Our presence in Iraq is breeding new anti-American terrorists, in Iraq and across the Muslim world. The Brookings Institution estimates that the overwhelming majority of insurgent attacks in Iraq against U.S. forces are coming from newly minted, native Iraqi terrorists, not from existing Islamic extremists from other countries. Terrorist attacks across the globe have gone up, not down, since September 11.

At home, President Bush responded to criticisms that Sept. 11 happened in part because of excess intelligence bureaucracy by creating the Department of Homeland Security, the largest bureaucracy in the history of the country. He also created the Transportation Safety Administration, which put the same government that can't reliably deliver the mail in charge of securing our airports. He continues to employ a Secretary of Transportation who believes we should give the same scrutiny to little old ladies clutching rosaries that we give to young men coming in from countries that sponsor terrorism.

As a consequence, U.S. travelers are subject to harassment and inconvenience with no discernible improvement in safety. U.S. airports still regularly fail covert security checks, an occurrence TSA apparently believes is worth celebrating.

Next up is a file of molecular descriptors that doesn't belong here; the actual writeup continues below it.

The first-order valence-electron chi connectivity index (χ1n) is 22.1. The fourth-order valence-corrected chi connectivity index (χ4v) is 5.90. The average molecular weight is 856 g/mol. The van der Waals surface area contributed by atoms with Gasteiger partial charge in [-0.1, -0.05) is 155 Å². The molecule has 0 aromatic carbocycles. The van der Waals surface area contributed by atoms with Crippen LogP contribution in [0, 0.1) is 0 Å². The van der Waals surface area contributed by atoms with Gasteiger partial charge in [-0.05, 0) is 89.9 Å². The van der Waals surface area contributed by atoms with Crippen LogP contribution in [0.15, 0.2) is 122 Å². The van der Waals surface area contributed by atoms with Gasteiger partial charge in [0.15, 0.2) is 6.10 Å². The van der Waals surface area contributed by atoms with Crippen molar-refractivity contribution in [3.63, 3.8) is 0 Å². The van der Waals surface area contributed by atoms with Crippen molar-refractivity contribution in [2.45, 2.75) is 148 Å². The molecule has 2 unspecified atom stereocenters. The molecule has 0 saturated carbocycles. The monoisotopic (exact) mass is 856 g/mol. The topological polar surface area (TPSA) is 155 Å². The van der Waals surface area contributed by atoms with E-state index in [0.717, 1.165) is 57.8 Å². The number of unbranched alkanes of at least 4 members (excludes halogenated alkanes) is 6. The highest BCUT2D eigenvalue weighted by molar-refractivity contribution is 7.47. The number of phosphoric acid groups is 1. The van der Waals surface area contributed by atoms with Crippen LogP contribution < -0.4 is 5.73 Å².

While our ports still aren't secure and Al Qaeda cells operate within our borders, the Bush Justice Department is busy raiding convalescent centers and hospices that use medical marijuana, prosecuting patients who need pain medication and the doctors who prescribe it, and pursuing campaigns against pornography, steroids, and online gambling.

I could go on. But I'll stop there.

John Kerry wouldn't be any better.

Kerry's plan for Iraq — like his plans for most domestic issues — is to throw more money and resources at the problem. It's naïve to think Kerry would pull us out of Iraq. What better way to show the good government can do than to build an entire society from scratch?

And though the claim that Kerry would submit U.S. foreign policy to a United Nations veto is exaggerated, there's no question that he would lead us into a variety of foreign treaties and agreements at odds with American sovereignty (the International Criminal Court and the Kyoto Protocol are two particularly bad ideas).